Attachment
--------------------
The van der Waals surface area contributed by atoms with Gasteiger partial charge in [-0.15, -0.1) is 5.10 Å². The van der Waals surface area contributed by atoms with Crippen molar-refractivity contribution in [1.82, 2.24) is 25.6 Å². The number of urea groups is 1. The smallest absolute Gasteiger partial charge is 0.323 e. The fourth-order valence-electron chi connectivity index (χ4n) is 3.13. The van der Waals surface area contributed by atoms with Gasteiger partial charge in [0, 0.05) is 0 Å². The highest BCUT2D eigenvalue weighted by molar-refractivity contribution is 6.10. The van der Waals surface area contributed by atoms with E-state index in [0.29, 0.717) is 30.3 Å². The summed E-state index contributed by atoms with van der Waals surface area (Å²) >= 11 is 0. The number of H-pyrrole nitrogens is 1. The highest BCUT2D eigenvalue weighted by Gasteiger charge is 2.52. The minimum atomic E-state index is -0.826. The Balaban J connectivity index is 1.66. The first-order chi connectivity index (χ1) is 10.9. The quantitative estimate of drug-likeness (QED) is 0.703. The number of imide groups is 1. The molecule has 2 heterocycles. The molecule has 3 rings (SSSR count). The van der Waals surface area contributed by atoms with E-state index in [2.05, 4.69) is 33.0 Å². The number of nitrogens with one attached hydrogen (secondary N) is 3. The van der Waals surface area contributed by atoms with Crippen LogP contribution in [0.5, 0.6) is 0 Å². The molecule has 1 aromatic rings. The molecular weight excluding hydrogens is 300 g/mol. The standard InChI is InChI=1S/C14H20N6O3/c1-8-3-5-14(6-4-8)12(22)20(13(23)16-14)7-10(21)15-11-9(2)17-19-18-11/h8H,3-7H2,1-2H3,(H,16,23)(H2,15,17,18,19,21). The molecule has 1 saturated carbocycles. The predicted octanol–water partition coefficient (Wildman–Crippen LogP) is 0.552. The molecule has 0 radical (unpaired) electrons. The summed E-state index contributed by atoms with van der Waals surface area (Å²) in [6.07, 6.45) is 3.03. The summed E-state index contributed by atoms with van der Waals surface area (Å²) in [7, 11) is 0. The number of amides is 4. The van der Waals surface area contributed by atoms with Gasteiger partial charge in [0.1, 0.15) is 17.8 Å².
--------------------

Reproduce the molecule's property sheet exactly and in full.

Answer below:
The van der Waals surface area contributed by atoms with Gasteiger partial charge in [-0.15, -0.1) is 5.10 Å². The van der Waals surface area contributed by atoms with Crippen molar-refractivity contribution in [1.82, 2.24) is 25.6 Å². The number of urea groups is 1. The smallest absolute Gasteiger partial charge is 0.323 e. The fourth-order valence-electron chi connectivity index (χ4n) is 3.13. The van der Waals surface area contributed by atoms with Gasteiger partial charge in [0, 0.05) is 0 Å². The highest BCUT2D eigenvalue weighted by molar-refractivity contribution is 6.10. The van der Waals surface area contributed by atoms with E-state index in [0.29, 0.717) is 30.3 Å². The summed E-state index contributed by atoms with van der Waals surface area (Å²) >= 11 is 0. The number of H-pyrrole nitrogens is 1. The highest BCUT2D eigenvalue weighted by Gasteiger charge is 2.52. The minimum atomic E-state index is -0.826. The Balaban J connectivity index is 1.66. The first-order chi connectivity index (χ1) is 10.9. The quantitative estimate of drug-likeness (QED) is 0.703. The number of imide groups is 1. The molecule has 2 heterocycles. The molecule has 3 rings (SSSR count). The van der Waals surface area contributed by atoms with E-state index in [2.05, 4.69) is 33.0 Å². The number of nitrogens with one attached hydrogen (secondary N) is 3. The van der Waals surface area contributed by atoms with Crippen LogP contribution in [0.5, 0.6) is 0 Å². The molecule has 1 aromatic rings. The molecular weight excluding hydrogens is 300 g/mol. The standard InChI is InChI=1S/C14H20N6O3/c1-8-3-5-14(6-4-8)12(22)20(13(23)16-14)7-10(21)15-11-9(2)17-19-18-11/h8H,3-7H2,1-2H3,(H,16,23)(H2,15,17,18,19,21). The molecule has 1 saturated carbocycles. The predicted octanol–water partition coefficient (Wildman–Crippen LogP) is 0.552. The molecule has 0 radical (unpaired) electrons. The summed E-state index contributed by atoms with van der Waals surface area (Å²) in [6.07, 6.45) is 3.03. The summed E-state index contributed by atoms with van der Waals surface area (Å²) in [7, 11) is 0. The number of amides is 4. The van der Waals surface area contributed by atoms with Gasteiger partial charge in [0.1, 0.15) is 17.8 Å².